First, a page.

MMA Ratings Podcast

November 20, 2019

"Funky" Ben Askren Came To the UFC Too Late, But He Still Made A Mark

By Adam Martin

On Monday, former Bellator MMA and ONE Championship welterweight champion Ben Askren announced his retirement from mixed martial arts. One half of the first-ever trade between promotions in MMA history, Askren decided to call it a career after being stopped in back-to-back fights by Jorge Masvidal and Demian Maia. He ends his MMA career with a 19-2, 1 NC record, including a 1-2 mark inside the Octagon.

Though Askren's tenure in the UFC lasted just a year, he made quite an impact during his time in the UFC. He was acquired via the first of its kind trade for former UFC Flyweight Champion Demetrious Johnson and was immediately tossed into the deep end of the promotion's welterweight division. The organizaton matched him up with former welterweight kingpin Robbie Lawler in his first UFC fight, and he ended up surviving an early barrage by Lawler to win the fight in controversial fashion via bulldog choke.

In his second UFC bout, the promotion matched him up against Masvidal in what was billed as a fight between top contenders at 170 lbs. But unfortunately for Askren, he ended up on the wrong side of the fastest KO in UFC history, getting knocked out cold by a flying knee in only five seconds. Still, Askren was determined to get back into the UFC welterweight title picture, and three months later took on Maia in his third fight in the Octagon. But that one didn't go well either, as he was submitted by the BJJ expert in the main event of UFC Singapore.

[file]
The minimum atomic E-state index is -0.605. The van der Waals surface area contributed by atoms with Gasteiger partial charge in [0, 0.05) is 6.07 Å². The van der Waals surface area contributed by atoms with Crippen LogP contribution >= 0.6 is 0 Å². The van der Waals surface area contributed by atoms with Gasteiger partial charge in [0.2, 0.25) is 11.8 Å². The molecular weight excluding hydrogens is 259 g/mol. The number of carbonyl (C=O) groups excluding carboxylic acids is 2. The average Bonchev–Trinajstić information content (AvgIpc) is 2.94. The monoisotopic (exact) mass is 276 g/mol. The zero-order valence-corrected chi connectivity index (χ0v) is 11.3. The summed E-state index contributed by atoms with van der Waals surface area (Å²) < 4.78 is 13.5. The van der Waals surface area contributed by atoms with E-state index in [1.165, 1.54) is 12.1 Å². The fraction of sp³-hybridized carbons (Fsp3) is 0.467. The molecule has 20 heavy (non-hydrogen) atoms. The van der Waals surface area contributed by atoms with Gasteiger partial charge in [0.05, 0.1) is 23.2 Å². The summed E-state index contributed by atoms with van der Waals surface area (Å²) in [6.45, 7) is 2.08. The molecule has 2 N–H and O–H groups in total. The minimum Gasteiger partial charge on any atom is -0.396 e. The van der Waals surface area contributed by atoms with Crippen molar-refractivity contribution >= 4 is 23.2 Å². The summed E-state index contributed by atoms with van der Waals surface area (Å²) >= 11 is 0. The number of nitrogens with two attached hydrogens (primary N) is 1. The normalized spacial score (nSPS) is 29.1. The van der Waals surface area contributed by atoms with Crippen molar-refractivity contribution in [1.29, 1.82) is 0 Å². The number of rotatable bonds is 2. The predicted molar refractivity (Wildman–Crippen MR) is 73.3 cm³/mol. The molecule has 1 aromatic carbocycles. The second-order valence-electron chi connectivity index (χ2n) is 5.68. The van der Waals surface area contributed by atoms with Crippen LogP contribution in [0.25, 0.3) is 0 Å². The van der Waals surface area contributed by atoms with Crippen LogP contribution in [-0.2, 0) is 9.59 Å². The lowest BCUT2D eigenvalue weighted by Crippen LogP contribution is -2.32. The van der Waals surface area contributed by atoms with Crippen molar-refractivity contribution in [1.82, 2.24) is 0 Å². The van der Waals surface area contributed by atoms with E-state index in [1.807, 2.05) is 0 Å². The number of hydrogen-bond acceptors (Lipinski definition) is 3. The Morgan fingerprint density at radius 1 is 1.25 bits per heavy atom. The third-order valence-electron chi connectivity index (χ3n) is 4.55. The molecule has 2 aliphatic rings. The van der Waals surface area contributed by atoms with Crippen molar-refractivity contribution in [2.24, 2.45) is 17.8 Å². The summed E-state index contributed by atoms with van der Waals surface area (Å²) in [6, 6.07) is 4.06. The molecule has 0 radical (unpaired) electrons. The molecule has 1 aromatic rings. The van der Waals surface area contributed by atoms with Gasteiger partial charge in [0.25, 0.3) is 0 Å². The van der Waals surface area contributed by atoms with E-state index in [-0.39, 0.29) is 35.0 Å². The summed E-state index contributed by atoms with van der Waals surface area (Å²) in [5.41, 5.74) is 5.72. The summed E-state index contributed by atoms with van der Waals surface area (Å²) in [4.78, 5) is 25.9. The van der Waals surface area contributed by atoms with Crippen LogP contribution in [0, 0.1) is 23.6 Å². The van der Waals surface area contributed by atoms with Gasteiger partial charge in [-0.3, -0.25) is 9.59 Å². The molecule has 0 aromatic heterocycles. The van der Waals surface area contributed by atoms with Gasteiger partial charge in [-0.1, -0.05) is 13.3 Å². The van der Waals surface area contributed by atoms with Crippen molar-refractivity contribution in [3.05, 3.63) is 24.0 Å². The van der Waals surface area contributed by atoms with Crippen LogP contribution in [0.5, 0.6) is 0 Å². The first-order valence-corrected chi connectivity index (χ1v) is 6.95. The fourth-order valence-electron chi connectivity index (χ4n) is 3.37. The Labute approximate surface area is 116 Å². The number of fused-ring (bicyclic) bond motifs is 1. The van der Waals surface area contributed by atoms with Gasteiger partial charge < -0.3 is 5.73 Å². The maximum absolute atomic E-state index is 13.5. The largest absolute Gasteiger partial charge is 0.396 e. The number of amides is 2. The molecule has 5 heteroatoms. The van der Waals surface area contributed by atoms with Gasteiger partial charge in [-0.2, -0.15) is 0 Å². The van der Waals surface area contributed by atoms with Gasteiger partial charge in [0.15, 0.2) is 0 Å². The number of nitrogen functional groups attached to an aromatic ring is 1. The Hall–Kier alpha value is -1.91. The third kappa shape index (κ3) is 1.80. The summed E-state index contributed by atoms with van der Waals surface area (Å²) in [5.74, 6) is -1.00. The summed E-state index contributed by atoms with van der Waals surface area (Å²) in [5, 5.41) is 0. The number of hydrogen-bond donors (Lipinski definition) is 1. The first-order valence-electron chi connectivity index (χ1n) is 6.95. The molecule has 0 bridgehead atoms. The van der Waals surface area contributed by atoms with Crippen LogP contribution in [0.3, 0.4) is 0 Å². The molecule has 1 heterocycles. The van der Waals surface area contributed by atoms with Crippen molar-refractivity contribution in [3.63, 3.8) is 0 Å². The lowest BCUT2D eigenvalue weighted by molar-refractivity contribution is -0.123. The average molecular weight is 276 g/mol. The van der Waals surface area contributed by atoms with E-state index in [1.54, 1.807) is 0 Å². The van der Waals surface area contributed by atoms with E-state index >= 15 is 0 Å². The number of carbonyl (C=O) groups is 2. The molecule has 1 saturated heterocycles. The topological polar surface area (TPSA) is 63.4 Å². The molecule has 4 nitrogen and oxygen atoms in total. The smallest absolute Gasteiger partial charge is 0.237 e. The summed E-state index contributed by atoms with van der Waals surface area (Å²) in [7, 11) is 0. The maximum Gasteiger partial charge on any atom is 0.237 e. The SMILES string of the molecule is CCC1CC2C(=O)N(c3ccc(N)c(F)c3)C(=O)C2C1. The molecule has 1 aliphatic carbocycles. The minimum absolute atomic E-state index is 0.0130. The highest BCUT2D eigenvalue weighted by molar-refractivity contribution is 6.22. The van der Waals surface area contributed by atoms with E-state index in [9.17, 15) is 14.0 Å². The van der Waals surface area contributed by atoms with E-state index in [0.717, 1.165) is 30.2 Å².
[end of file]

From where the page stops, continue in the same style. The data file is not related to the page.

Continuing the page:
The Maia fight ended up being Askren's last, as he officially hung up his gloves for good. Askren cited both the losses and his need for hip replacement surgery as his reasons for retiring. And though he ends his UFC stint with just a 1-2 record, there's no doubt his three fights brought a lot of excitement to the sport, and even with a sub .500 Octagon record, one can still make the argument that Askren's time in the UFC was a success.

At the same time, though, we never got to see a prime Askren in the UFC. He spent his best years toiling for the Bjorn Rebney-led Bellator, and then he went to ONE. UFC fans didn't get to see Askren at his best, and we never got to see what Askren could do against the best fighters in the world when he was at his best. Had Askren come to the UFC after he was released by Bellator five years ago, he likely would have had a much better run in the UFC. Unfortunately, he entered the UFC at the tail end of his career and just wasn't as competitive as he could have been.

Still, I'd argue that Askren had a successful UFC run overall, and I still think that the UFC won the Askren vs. Johnson trade. Askren didn't win the title, and he was on the wrong end of some nasty stoppages, but he got people talking, and that counts for a lot. It's too bad Askren and UFC President Dana White couldn't see eye-to-eye earlier, but for better or worse, Askren was able to give us one very memorable year inside the UFC, and his impact will be felt for many years.

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